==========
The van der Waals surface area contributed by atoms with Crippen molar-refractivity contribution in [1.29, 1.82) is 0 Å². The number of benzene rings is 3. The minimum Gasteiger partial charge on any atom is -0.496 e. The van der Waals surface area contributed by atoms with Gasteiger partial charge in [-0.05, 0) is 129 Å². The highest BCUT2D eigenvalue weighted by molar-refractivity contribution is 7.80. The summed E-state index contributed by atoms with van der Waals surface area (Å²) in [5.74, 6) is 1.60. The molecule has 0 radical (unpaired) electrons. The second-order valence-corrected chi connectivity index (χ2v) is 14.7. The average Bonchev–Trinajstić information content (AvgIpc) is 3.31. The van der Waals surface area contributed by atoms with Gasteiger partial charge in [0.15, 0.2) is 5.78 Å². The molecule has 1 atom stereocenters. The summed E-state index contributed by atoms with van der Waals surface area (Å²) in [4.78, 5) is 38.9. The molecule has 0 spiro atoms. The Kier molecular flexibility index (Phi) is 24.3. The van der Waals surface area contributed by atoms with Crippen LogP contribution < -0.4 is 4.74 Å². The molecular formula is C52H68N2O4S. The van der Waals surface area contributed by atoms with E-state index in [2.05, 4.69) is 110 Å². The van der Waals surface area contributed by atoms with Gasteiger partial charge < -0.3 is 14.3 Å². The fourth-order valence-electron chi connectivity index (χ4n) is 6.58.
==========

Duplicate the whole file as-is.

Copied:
The van der Waals surface area contributed by atoms with Crippen molar-refractivity contribution in [1.29, 1.82) is 0 Å². The number of benzene rings is 3. The minimum Gasteiger partial charge on any atom is -0.496 e. The van der Waals surface area contributed by atoms with Gasteiger partial charge in [-0.05, 0) is 129 Å². The highest BCUT2D eigenvalue weighted by molar-refractivity contribution is 7.80. The summed E-state index contributed by atoms with van der Waals surface area (Å²) in [5.74, 6) is 1.60. The molecule has 0 radical (unpaired) electrons. The second-order valence-corrected chi connectivity index (χ2v) is 14.7. The average Bonchev–Trinajstić information content (AvgIpc) is 3.31. The van der Waals surface area contributed by atoms with Gasteiger partial charge in [0.15, 0.2) is 5.78 Å². The molecule has 1 atom stereocenters. The summed E-state index contributed by atoms with van der Waals surface area (Å²) in [4.78, 5) is 38.9. The molecule has 0 spiro atoms. The Kier molecular flexibility index (Phi) is 24.3. The van der Waals surface area contributed by atoms with Crippen LogP contribution < -0.4 is 4.74 Å². The molecular formula is C52H68N2O4S. The van der Waals surface area contributed by atoms with E-state index in [2.05, 4.69) is 110 Å². The van der Waals surface area contributed by atoms with Gasteiger partial charge < -0.3 is 14.3 Å². The fourth-order valence-electron chi connectivity index (χ4n) is 6.58.